“Commercial manufacturers have to make a profit,” he says. “We don’t want to force manufacturers out by making it impossible to produce antivenom. The market needs support and stimulation.”
But the working group will consider how the supply chain could be made more sustainable for both producers and patients, such as through government subsidies. Several Latin American governments make antivenom available free, and the government of Burkina Faso recently introduced a subsidy that could cut the cost of treatment by more than $100, according to some studies.
However, governments themselves will require support through aid programs or philanthropy, which has proved difficult to attract compared with other NTDs such as Guinea worm disease.
Some snake venom specialists believe the time is ripe for African governments to reduce their reliance on international drug companies by developing domestic capacity.
“This is the opportunity to start producing antivenoms in Africa,” says Dr. Abdulrazaq Habib, a director of the Global Snakebite Initiative who works closely with Nigeria’s Ministry of Health.
South Africa is the only sub-Saharan African country to produce antivenom, but Habib notes that Nigeria has long pursued its own development strategy. In the 1990s, the government invested $3 million in partnerships with overseas institutions that yielded two effective antivenoms, but failed to build on that progress.
“The problem was that ‘knowledge transfer’ was on the last page of the strategy document,” says Habib. “By now, Nigeria should be wholly producing these products.”
Habib also laments that a center for advanced training and research into snakebites was built in Nigeria, but never used.
CNN asked the government of Nigeria’s snakebite desk about plans to develop capacity but did not receive a response.
Scientists are also pursuing ambitious attempts to change the basis for antivenom production that has remained the same since the 19th century. The basic method is to inject small doses of venom into large animals such as horses and then collect the resultant antibodies from their blood, before distilling them into antivenom for human use.
Researchers at the Technical University of Denmark are using synthetic biology to produce human-based antivenom, by mixing venom with “recombinant” antibodies derived from human cells. They believe this will deliver antivenom that is cheaper and safer than horse-based serum, which is associated with side effects such as anaphylactic shock.
Advances in biotechnology make the concept realistic, says lead researcher Andreas Hougaard Laustsen, and he expects human-based antivenom will eventually become the standard treatment.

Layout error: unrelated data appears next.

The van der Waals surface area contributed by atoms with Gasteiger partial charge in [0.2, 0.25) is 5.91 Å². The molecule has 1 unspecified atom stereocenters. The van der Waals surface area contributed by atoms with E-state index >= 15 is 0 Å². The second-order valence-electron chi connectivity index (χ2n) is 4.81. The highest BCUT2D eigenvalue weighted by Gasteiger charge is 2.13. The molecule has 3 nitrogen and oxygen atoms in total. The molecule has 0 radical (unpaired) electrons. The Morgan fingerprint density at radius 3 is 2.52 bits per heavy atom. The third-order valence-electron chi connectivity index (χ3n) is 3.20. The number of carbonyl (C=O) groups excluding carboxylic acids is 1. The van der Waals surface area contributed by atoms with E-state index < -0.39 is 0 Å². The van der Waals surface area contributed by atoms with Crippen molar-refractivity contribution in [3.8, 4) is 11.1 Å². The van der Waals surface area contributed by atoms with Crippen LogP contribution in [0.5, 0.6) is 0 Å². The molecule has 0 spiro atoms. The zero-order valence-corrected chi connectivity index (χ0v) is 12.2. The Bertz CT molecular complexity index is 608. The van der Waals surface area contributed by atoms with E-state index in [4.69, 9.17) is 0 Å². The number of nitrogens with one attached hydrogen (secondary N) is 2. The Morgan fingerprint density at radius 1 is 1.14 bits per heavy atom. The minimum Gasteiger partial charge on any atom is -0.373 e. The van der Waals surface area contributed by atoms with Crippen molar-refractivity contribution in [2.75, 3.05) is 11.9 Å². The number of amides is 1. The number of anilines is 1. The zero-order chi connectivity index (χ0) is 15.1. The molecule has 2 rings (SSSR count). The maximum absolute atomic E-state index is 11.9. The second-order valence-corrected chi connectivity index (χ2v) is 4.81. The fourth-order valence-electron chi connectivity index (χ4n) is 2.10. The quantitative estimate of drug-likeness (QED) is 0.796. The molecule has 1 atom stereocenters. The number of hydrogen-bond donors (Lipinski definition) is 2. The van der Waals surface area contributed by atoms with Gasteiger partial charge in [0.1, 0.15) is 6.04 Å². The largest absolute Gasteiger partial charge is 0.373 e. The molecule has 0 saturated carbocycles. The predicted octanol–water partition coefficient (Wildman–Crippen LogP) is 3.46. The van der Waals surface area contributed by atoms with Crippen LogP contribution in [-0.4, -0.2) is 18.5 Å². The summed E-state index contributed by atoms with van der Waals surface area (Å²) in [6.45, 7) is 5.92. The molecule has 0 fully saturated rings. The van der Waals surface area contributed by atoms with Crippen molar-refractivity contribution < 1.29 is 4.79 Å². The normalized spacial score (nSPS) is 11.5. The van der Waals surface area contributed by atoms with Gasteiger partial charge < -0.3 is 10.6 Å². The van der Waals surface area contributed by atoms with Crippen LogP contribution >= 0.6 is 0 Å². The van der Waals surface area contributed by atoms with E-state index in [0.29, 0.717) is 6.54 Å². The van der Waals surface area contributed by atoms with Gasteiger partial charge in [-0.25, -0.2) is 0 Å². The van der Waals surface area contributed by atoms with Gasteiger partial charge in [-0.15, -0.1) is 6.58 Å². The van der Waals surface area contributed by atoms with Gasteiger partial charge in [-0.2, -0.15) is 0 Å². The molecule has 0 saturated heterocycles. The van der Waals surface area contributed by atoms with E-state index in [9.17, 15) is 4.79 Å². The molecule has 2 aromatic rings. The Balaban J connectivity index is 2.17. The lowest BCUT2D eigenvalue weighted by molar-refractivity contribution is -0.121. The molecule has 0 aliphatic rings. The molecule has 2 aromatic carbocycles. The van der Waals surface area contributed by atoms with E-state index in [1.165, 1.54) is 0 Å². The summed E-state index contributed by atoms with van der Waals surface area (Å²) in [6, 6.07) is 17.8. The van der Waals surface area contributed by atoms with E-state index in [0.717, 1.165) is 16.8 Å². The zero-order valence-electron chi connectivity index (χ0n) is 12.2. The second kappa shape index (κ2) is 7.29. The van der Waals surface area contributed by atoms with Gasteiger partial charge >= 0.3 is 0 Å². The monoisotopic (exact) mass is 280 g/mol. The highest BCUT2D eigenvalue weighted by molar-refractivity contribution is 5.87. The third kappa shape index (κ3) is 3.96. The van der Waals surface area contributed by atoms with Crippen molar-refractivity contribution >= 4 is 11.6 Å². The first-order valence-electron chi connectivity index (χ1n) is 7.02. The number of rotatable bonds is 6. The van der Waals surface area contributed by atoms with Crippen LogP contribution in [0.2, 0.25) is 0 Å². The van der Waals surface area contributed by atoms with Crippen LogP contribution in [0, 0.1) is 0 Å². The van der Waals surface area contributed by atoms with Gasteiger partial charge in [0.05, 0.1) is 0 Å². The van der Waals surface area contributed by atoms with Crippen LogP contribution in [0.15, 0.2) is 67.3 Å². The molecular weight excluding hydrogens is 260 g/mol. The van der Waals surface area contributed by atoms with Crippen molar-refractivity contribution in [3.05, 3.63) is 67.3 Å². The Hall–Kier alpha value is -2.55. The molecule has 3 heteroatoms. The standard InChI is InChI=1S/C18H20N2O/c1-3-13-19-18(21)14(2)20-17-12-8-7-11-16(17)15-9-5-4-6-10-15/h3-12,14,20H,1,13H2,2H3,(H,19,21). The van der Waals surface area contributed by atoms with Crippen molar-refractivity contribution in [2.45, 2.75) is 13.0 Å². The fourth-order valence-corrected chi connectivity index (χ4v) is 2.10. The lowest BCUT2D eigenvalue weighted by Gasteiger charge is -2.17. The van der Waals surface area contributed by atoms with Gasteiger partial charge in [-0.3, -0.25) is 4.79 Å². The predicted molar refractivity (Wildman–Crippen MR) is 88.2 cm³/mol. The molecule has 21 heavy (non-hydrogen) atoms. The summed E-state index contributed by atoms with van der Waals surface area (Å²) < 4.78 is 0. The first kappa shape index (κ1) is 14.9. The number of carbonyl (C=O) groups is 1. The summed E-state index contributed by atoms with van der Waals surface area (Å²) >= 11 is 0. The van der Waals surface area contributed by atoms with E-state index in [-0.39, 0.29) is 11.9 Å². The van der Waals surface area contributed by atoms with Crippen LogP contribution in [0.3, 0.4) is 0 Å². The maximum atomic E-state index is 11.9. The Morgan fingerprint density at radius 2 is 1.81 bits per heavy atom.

“We already managed to develop completely human antibodies that can neutralize snake toxins at low doses, including the black mamba,” he says. “I don’t believe were going to be injecting horses forever.”
Elsewhere, scientists at the Liverpool School of Tropical Medicine are also using synthetic biology to develop a universal antivenom for sub-Saharan Africa based on the proteins of venom from more than 20 different snakes, which could also be stored at room temperature without needing refrigeration.
Both projects are making progress, although critics suggest they are a distraction from more urgent priorities.
“The problem is not the quality or properties of the antivenoms but in their distribution where they are needed,” says Chippaux. “The issue is the economic model, not the technology.”
Opinions vary on the best strategy to pursue, but there is a consensus among experts that the most critical requirement is for engagement; from communities living in high-risk areas, from national governments and health ministries, and crucially from donors.
There is widespread frustration that the snakebite crisis has not attracted the patronage afforded to lesser killers. Snakes are responsible for 40 times more deaths worldwide than landmines, a cause adopted by the British royal family.
Campaigners are attempting to boost the public profile of the issue, such as through the new documentary, “Minutes to Die,” featuring many of the leading specialists.
Williams is confident that a “concrete strategy” agreed through the WHO group will make pitching to donors easier. He believes the battle against snakebite envenomation could yet be transformed with greater funding, strategically applied.
“We could reduce deaths from snakebite by half within a short period of time if we had the resources,” says Williams. “I would hope in two or three years we could be talking about major changes.”
But if dramatic progress is achieved it will further highlight the tragedy of the snakebite crisis: That it could have been avoided.